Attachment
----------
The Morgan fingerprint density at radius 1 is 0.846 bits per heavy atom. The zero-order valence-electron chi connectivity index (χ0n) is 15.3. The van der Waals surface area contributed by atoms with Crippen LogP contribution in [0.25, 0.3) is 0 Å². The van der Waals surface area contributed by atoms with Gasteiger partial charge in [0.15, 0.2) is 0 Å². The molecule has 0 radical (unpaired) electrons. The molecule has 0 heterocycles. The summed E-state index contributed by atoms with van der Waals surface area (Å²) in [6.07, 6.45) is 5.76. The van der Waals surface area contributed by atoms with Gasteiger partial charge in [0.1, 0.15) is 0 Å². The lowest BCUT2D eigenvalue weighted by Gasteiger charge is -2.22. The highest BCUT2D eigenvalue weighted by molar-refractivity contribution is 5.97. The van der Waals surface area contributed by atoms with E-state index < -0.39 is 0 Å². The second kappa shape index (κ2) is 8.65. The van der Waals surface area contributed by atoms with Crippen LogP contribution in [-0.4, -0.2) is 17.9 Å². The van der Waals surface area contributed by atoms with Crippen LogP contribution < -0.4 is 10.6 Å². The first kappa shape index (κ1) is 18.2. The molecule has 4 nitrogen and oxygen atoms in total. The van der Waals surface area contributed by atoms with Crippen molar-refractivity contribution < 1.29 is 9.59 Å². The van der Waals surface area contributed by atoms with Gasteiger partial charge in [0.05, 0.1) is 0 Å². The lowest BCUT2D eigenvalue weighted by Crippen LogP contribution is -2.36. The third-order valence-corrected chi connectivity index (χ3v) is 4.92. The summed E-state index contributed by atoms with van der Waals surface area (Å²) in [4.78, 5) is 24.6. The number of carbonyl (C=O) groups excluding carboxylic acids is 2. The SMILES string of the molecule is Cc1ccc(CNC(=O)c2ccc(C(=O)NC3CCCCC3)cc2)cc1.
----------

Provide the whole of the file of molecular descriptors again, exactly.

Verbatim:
The Morgan fingerprint density at radius 1 is 0.846 bits per heavy atom. The zero-order valence-electron chi connectivity index (χ0n) is 15.3. The van der Waals surface area contributed by atoms with Crippen LogP contribution in [0.25, 0.3) is 0 Å². The van der Waals surface area contributed by atoms with Gasteiger partial charge in [0.15, 0.2) is 0 Å². The molecule has 0 radical (unpaired) electrons. The molecule has 0 heterocycles. The summed E-state index contributed by atoms with van der Waals surface area (Å²) in [6.07, 6.45) is 5.76. The van der Waals surface area contributed by atoms with Gasteiger partial charge in [0.1, 0.15) is 0 Å². The lowest BCUT2D eigenvalue weighted by Gasteiger charge is -2.22. The highest BCUT2D eigenvalue weighted by molar-refractivity contribution is 5.97. The van der Waals surface area contributed by atoms with E-state index < -0.39 is 0 Å². The second kappa shape index (κ2) is 8.65. The van der Waals surface area contributed by atoms with Crippen LogP contribution in [-0.4, -0.2) is 17.9 Å². The van der Waals surface area contributed by atoms with Crippen LogP contribution < -0.4 is 10.6 Å². The first kappa shape index (κ1) is 18.2. The molecule has 4 nitrogen and oxygen atoms in total. The van der Waals surface area contributed by atoms with Crippen molar-refractivity contribution < 1.29 is 9.59 Å². The van der Waals surface area contributed by atoms with Gasteiger partial charge in [0.05, 0.1) is 0 Å². The lowest BCUT2D eigenvalue weighted by Crippen LogP contribution is -2.36. The third-order valence-corrected chi connectivity index (χ3v) is 4.92. The summed E-state index contributed by atoms with van der Waals surface area (Å²) in [4.78, 5) is 24.6. The number of carbonyl (C=O) groups excluding carboxylic acids is 2. The SMILES string of the molecule is Cc1ccc(CNC(=O)c2ccc(C(=O)NC3CCCCC3)cc2)cc1.